The new IIHS test data complements Consumer Reports’ existing rear-seat safety features ratings, which combines CR’s longstanding work in evaluating a vehicle’s potential for child safety through child car seat and booster seat fit with crash-protection features intended for rear occupants of all ages and sizes. In its scoring, CR evaluates the presence of features already proved to provide benefits for front occupants, such as head restraints of adequate height and advanced seat-belt features that improve both fit and crash performance. Features that have become nearly universal in the front seat—namely adjustable upper seat-belt anchors and seat-belt pretensioners and load limiters—have been slow to become standard features in the back seat. In its new testing, IIHS illustrates those features’ potential to improve a vehicle’s rear-seat crash scores.

“In the front seat, crash tensioners (pretensioners) tighten the seat belts the instant a crash begins so that the occupant’s body begins to slow with the vehicle. Then, as the tightened belt stops the occupant from flying forward, force limiters allow some of the webbing to spool out to reduce the risk of chest injuries,” says IIHS.

Although this is the first time Hybrid III crash dummies are being used in the rear seat in frontal crash testing in the U.S., they have been part of safety testing in Europe—in the European New Car Assessment Program, or Euro NCAP—since 2015. In Europe, manufacturers moved quickly to include advanced seat-belt technology in rear seats as standard equipment to improve the injury outcomes for rear passengers.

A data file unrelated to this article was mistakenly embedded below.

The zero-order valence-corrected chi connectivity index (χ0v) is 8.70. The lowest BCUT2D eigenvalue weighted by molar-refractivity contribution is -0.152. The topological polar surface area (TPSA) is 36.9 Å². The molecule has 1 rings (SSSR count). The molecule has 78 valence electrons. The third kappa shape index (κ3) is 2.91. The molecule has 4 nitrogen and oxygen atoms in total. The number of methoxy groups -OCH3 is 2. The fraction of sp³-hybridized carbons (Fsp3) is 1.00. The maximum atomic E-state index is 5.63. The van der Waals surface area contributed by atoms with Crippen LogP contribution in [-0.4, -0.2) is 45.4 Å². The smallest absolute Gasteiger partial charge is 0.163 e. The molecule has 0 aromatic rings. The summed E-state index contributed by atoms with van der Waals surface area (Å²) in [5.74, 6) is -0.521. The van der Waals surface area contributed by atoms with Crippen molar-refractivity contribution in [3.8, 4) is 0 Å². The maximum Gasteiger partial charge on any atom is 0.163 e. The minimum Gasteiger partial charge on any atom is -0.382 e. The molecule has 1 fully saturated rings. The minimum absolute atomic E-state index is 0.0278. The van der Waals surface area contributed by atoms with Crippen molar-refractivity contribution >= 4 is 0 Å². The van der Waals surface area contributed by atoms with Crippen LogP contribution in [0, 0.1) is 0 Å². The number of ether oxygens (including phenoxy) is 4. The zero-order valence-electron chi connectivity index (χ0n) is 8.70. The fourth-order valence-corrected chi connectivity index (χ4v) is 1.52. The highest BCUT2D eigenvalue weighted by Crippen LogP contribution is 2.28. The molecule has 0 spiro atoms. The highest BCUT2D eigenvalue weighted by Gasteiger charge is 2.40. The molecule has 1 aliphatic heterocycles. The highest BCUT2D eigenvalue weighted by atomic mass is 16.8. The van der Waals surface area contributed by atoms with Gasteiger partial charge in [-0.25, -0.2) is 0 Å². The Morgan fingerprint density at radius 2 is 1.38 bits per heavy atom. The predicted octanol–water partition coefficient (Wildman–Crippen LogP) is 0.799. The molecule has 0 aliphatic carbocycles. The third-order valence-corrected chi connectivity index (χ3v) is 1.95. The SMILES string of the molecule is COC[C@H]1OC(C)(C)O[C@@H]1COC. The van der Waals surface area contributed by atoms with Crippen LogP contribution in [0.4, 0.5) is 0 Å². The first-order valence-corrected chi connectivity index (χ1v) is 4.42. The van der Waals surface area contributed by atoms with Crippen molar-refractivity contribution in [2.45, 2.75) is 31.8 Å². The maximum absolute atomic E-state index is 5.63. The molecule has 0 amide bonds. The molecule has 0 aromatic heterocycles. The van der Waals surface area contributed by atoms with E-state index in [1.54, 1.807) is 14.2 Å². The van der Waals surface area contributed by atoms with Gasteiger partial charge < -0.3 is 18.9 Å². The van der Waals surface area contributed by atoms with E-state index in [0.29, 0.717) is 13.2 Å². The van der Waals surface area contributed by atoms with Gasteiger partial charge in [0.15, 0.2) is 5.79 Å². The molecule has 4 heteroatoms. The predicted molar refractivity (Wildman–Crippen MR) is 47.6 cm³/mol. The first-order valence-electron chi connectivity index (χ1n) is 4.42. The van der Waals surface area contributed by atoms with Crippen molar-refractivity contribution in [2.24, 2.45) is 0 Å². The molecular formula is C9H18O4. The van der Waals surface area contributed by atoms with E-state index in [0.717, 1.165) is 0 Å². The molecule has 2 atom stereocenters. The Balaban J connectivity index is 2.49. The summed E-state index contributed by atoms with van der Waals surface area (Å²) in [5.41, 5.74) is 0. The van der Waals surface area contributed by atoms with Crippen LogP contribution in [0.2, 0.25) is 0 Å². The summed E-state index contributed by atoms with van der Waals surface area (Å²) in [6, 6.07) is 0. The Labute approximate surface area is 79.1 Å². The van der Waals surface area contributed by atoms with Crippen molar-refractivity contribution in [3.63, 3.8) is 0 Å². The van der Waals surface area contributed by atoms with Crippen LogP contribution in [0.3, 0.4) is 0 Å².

“Manufacturers have been slower to include this technology in U.S.-market vehicles, but these new ratings should spur huge safety improvements for rear-seat passengers,” says Thomas. “Over the years, IIHS and Euro NCAP have shown the significant influence consumer crash-testing programs can have on the marketplace.”

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10 Things You Need to Know About Social Security

10 Things You Need to Know About Social Security

Answers to frequently asked questions about your retirement benefits

AARP | Andy Markowitz | Updated June 21, 2022 | Social Security | Life Insurance

Social Security provides benefits to more than 65 million people, and those monthly payments have an enormous impact on older Americans’ financial health. According to Census Bureau data: